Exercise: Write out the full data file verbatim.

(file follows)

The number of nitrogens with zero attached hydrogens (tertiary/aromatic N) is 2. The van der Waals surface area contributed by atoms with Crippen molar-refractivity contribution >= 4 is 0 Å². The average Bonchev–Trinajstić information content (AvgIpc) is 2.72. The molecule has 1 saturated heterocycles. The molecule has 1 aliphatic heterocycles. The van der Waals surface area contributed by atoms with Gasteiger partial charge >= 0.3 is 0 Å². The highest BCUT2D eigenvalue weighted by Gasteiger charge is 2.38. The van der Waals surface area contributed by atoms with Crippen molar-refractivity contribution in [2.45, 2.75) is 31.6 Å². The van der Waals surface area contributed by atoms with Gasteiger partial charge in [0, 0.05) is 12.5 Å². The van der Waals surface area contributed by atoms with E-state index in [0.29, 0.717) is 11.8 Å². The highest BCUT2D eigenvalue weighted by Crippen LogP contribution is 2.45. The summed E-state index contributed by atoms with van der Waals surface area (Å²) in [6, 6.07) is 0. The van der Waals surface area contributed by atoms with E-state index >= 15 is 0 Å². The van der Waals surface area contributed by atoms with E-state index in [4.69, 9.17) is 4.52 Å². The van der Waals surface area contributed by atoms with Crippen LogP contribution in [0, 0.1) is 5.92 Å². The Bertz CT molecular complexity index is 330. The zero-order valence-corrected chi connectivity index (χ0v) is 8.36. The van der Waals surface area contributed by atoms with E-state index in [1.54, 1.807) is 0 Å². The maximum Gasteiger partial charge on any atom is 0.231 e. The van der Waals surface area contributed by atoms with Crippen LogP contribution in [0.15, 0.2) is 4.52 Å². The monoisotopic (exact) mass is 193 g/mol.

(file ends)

The number of nitrogens with zero attached hydrogens (tertiary/aromatic N) is 2. The van der Waals surface area contributed by atoms with Crippen molar-refractivity contribution >= 4 is 0 Å². The average Bonchev–Trinajstić information content (AvgIpc) is 2.72. The molecule has 1 saturated heterocycles. The molecule has 1 aliphatic heterocycles. The van der Waals surface area contributed by atoms with Gasteiger partial charge >= 0.3 is 0 Å². The highest BCUT2D eigenvalue weighted by Gasteiger charge is 2.38. The van der Waals surface area contributed by atoms with Crippen molar-refractivity contribution in [2.45, 2.75) is 31.6 Å². The van der Waals surface area contributed by atoms with Gasteiger partial charge in [0, 0.05) is 12.5 Å². The van der Waals surface area contributed by atoms with E-state index in [0.29, 0.717) is 11.8 Å². The highest BCUT2D eigenvalue weighted by Crippen LogP contribution is 2.45. The summed E-state index contributed by atoms with van der Waals surface area (Å²) in [6, 6.07) is 0. The van der Waals surface area contributed by atoms with E-state index >= 15 is 0 Å². The van der Waals surface area contributed by atoms with E-state index in [4.69, 9.17) is 4.52 Å². The van der Waals surface area contributed by atoms with Crippen LogP contribution in [0, 0.1) is 5.92 Å². The Bertz CT molecular complexity index is 330. The zero-order valence-corrected chi connectivity index (χ0v) is 8.36. The van der Waals surface area contributed by atoms with E-state index in [1.54, 1.807) is 0 Å². The maximum Gasteiger partial charge on any atom is 0.231 e. The van der Waals surface area contributed by atoms with Crippen LogP contribution in [0.15, 0.2) is 4.52 Å². The monoisotopic (exact) mass is 193 g/mol.